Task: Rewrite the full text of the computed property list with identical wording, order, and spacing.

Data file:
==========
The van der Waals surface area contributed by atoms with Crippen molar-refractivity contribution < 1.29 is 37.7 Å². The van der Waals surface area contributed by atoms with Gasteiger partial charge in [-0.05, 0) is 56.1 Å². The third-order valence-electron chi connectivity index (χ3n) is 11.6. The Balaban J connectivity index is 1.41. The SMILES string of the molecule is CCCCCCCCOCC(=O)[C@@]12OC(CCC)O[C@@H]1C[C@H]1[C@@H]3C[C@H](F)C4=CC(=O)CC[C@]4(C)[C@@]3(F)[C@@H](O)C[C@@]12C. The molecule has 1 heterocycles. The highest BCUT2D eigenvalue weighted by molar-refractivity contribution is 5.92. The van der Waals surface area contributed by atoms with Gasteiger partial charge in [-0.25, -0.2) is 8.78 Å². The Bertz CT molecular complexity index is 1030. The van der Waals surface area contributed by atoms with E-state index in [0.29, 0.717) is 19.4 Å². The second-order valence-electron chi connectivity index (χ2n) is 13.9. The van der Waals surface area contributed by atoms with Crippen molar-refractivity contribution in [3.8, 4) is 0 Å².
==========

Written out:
The van der Waals surface area contributed by atoms with Crippen molar-refractivity contribution < 1.29 is 37.7 Å². The van der Waals surface area contributed by atoms with Gasteiger partial charge in [-0.05, 0) is 56.1 Å². The third-order valence-electron chi connectivity index (χ3n) is 11.6. The Balaban J connectivity index is 1.41. The SMILES string of the molecule is CCCCCCCCOCC(=O)[C@@]12OC(CCC)O[C@@H]1C[C@H]1[C@@H]3C[C@H](F)C4=CC(=O)CC[C@]4(C)[C@@]3(F)[C@@H](O)C[C@@]12C. The molecule has 1 heterocycles. The highest BCUT2D eigenvalue weighted by molar-refractivity contribution is 5.92. The van der Waals surface area contributed by atoms with Gasteiger partial charge in [-0.25, -0.2) is 8.78 Å². The Bertz CT molecular complexity index is 1030. The van der Waals surface area contributed by atoms with E-state index in [0.29, 0.717) is 19.4 Å². The second-order valence-electron chi connectivity index (χ2n) is 13.9. The van der Waals surface area contributed by atoms with Crippen molar-refractivity contribution in [3.8, 4) is 0 Å².